A1. An object of mass m is projected vertically from the surface of a planet of radius R p and mass M p with an initial speed v i. OBAFMI AWOLOWO UNIVRSITY, IL-IF, IF, NIGRIA. FACULTY OF SCINC DPARTMNT OF PHYSICS B.Sc. (Physics) Degree xamination PHY GNRAL PHYSICS I TUTORIAL QUSTIONS IN GRAVITATION, FLUIDS AND OSCILLATIONS SCTION

More information

transverse wave on a string Slinky waves

transverse wave on a string Slinky waves L 23 Vibrations and Waves [3] updated 10/23/07 resonance clocks pendulum springs harmonic motion mechanical waves sound waves golden rule for waves musical instruments The Doppler effect Doppler radar

More information

MECHANICS IV - SIMPLE HARMONIC MOTION

MECHANICS IV - SIMPLE HARMONIC MOTION M-IV-p.1 A. OSCILLATIONS B. SIMPLE PENDULUM C. KINEMATICS OF SIMPLE HARMONIC MOTION D. SPRING-AND-MASS SYSTEM E. ENERGY OF SHM F. DAMPED HARMONIC MOTION G. FORCED VIBRATION A. OSCILLATIONS A to-and-fro

More information

Superposition and Interference

Superposition and Interference Superposition and Interference Bởi: OpenStaxCollege These waves result from the superposition of several waves from different sources, producing a complex pattern. (credit: waterborough, Wikimedia Commons)

More information

Lesson 19: Mechanical Waves!!

Lesson 19: Mechanical Waves!! Lesson 19: Mechanical Waves Mechanical Waves There are two basic ways to transmit or move energy from one place to another. First, one can move an object from one location to another via kinetic energy.

More information

People s Physics book 3e Ch 25-1

People s Physics book 3e Ch 25-1 The Big Idea: In most realistic situations forces and accelerations are not fixed quantities but vary with time or displacement. In these situations algebraic formulas cannot do better than approximate

More information

Candidate Number. General Certificate of Education Advanced Level Examination June 2014

Candidate Number. General Certificate of Education Advanced Level Examination June 2014 entre Number andidate Number Surname Other Names andidate Signature General ertificate of Education dvanced Level Examination June 214 Physics PHY4/1 Unit 4 Fields and Further Mechanics Section Wednesday

More information

Chapter 3: Sound waves. Sound waves

Chapter 3: Sound waves. Sound waves Sound waves 1. Sound travels at 340 m/s in air and 1500 m/s in water. A sound of 256 Hz is made under water. In the air, A) the frequency remains the same but the wavelength is shorter. B) the frequency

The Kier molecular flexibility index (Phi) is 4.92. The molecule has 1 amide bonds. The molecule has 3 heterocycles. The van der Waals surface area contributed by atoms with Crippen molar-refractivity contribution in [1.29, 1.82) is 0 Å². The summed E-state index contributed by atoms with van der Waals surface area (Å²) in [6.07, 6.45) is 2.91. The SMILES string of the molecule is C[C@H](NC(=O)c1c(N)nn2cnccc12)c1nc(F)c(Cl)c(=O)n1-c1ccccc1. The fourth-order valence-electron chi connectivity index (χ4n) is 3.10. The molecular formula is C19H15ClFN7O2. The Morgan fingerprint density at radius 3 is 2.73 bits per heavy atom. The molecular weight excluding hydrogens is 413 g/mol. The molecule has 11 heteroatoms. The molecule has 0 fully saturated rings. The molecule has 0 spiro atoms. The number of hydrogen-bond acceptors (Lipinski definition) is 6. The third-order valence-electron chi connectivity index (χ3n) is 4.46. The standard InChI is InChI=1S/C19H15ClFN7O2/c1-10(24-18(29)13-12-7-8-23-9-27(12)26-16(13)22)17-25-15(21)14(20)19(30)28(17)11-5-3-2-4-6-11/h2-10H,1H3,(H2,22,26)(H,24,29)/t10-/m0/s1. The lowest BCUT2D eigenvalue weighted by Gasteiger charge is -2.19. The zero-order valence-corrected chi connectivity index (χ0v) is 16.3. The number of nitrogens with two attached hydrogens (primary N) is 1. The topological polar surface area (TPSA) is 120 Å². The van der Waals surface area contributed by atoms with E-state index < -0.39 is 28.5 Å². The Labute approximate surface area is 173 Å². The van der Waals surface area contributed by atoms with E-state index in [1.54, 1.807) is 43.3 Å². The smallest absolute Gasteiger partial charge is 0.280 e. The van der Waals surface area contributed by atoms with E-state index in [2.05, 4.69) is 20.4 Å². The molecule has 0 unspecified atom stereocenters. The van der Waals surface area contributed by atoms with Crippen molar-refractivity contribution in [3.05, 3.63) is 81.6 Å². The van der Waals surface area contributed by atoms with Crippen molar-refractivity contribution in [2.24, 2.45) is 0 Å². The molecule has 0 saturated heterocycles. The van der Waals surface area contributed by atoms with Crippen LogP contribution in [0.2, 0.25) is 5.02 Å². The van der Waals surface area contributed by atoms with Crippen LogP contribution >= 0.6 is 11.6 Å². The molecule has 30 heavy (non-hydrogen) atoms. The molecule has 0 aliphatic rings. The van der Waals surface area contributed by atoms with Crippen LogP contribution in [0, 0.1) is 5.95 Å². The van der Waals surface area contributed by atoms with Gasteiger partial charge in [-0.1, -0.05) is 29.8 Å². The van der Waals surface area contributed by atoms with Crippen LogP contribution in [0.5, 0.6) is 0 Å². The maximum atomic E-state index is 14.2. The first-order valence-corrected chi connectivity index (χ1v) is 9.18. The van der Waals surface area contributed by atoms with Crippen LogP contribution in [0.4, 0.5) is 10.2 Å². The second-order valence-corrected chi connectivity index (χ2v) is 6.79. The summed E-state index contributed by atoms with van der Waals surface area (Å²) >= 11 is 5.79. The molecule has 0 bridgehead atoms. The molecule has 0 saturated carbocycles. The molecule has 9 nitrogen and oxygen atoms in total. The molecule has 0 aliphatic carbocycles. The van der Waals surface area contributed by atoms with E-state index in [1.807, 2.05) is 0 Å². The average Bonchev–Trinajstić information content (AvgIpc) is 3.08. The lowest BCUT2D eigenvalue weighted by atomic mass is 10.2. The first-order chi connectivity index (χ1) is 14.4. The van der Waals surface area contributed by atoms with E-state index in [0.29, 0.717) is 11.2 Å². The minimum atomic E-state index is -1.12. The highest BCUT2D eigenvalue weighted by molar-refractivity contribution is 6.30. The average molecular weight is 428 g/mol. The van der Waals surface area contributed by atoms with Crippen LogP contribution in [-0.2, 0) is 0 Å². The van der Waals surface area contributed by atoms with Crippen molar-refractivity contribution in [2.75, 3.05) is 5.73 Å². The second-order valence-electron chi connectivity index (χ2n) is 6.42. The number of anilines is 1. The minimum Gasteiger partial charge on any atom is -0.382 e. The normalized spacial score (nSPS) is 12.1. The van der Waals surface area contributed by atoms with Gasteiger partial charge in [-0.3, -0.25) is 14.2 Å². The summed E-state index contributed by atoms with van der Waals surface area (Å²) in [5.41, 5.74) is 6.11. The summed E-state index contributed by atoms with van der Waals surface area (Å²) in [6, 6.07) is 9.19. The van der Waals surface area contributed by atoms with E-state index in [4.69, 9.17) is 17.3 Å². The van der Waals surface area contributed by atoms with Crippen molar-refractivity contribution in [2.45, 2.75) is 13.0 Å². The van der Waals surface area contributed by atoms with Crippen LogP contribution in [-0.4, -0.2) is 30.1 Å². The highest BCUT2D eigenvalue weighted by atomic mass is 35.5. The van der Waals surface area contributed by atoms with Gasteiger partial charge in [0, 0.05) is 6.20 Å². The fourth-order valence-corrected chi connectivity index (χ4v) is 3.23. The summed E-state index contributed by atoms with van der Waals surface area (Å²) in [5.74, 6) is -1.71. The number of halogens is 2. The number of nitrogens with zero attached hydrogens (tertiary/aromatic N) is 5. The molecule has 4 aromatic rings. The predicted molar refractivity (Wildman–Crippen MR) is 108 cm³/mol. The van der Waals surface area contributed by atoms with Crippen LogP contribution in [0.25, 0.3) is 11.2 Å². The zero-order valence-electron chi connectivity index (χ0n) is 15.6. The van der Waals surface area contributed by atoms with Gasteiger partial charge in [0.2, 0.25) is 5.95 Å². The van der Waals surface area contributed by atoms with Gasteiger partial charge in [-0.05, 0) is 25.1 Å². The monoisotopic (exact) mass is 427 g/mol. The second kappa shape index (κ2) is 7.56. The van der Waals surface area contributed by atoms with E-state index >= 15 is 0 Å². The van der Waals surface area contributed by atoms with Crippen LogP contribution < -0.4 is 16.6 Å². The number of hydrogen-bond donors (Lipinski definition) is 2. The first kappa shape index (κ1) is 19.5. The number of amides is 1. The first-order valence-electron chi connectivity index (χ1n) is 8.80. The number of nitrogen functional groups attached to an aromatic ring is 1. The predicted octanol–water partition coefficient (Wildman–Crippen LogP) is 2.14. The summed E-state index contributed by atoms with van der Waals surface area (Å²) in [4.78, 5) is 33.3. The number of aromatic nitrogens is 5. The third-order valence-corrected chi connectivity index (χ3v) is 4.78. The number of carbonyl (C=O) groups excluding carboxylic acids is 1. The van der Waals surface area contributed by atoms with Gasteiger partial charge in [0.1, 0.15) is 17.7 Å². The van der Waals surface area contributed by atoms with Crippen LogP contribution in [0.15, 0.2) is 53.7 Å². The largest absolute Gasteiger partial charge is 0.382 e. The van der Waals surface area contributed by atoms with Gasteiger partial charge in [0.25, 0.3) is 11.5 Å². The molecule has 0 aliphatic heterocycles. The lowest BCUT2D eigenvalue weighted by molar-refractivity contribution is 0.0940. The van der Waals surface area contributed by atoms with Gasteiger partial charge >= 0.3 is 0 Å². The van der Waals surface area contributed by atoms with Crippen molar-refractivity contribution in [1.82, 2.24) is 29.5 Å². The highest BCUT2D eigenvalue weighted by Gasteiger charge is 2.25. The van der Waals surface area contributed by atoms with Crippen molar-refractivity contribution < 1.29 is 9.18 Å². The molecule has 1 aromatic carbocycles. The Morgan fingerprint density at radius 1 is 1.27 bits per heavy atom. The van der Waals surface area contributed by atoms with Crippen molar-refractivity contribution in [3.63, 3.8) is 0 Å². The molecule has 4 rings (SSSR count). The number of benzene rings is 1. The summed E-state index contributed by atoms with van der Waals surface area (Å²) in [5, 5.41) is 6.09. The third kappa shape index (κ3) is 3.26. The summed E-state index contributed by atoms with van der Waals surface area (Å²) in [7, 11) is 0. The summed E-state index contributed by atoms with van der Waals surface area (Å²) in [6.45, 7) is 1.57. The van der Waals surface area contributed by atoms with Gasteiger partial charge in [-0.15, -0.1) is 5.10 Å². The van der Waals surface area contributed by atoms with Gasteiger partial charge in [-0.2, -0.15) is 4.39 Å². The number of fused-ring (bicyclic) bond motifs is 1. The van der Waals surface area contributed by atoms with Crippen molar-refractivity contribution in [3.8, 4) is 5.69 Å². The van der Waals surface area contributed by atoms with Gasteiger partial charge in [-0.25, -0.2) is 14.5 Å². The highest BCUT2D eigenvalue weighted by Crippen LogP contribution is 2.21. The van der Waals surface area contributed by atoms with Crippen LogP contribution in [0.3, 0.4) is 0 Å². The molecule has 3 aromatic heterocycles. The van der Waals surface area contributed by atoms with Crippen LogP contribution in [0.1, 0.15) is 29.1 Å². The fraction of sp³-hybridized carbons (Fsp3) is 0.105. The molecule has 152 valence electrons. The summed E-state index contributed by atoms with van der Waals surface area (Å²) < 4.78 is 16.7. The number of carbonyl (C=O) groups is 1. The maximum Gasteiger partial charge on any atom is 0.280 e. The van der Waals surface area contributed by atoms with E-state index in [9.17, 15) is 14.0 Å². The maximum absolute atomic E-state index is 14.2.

More information

State Newton's second law of motion for a particle, defining carefully each term used.

State Newton's second law of motion for a particle, defining carefully each term used. 5 Question 1. [Marks 28] An unmarked police car P is, travelling at the legal speed limit, v P, on a straight section of highway. At time t = 0, the police car is overtaken by a car C, which is speeding

More information

Phys101 Third Major Exam Term 142

Phys101 Third Major Exam Term 142 Phys0 Third Major Exam Term 4 Q. The angular position of a point on the rim of a rotating wheel of radius R is given by: θ (t) = 6.0 t + 3.0 t.0 t 3, where θ is in radians and t is in seconds. What is

More information

Physics 211 Week 12. Simple Harmonic Motion: Equation of Motion

Physics 211 Week 12. Simple Harmonic Motion: Equation of Motion Physics 11 Week 1 Simple Harmonic Motion: Equation of Motion A mass M rests on a frictionless table and is connected to a spring of spring constant k. The other end of the spring is fixed to a vertical

More information

SIMPLE HARMONIC MOTION

SIMPLE HARMONIC MOTION SIMPLE HARMONIC MOTION PURPOSE The purpose of this experiment is to investigate one of the fundamental types of motion that exists in nature - simple harmonic motion. The importance of this kind of motion

More information

PHYS101 The Laws of Motion Spring 2014

PHYS101 The Laws of Motion Spring 2014 The Laws of Motion 1. An object of mass m 1 = 55.00 kg placed on a frictionless, horizontal table is connected to a string that passes over a pulley and then is fastened to a hanging object of mass m 2

More information

Homework #7 Solutions

Homework #7 Solutions MAT 0 Spring 201 Problems Homework #7 Solutions Section.: 4, 18, 22, 24, 4, 40 Section.4: 4, abc, 16, 18, 22. Omit the graphing part on problems 16 and 18...4. Find the general solution to the differential

More information

Wave topics 1. Waves - multiple choice

Wave topics 1. Waves - multiple choice Wave topics 1 Waves - multiple choice When an object is oscillating in simple harmonic motion in the vertical direction, its maximum speed occurs when the object (a) is at its highest point. (b) is at

More information

Resonance. Wave. Wave. There are three types of waves: Tacoma Narrows Bridge Torsional Oscillation. Mechanical Waves 11/2/2009

Resonance. Wave. Wave. There are three types of waves: Tacoma Narrows Bridge Torsional Oscillation. Mechanical Waves 11/2/2009 Resonance Wave Transfers Energy Without Transferring Matter Clip from Mechanical Universe Wave A wave can be described as a disturbance that travels through a medium from one location to another location.

More information

Physics 9 Fall 2009 Homework 2 - Solutions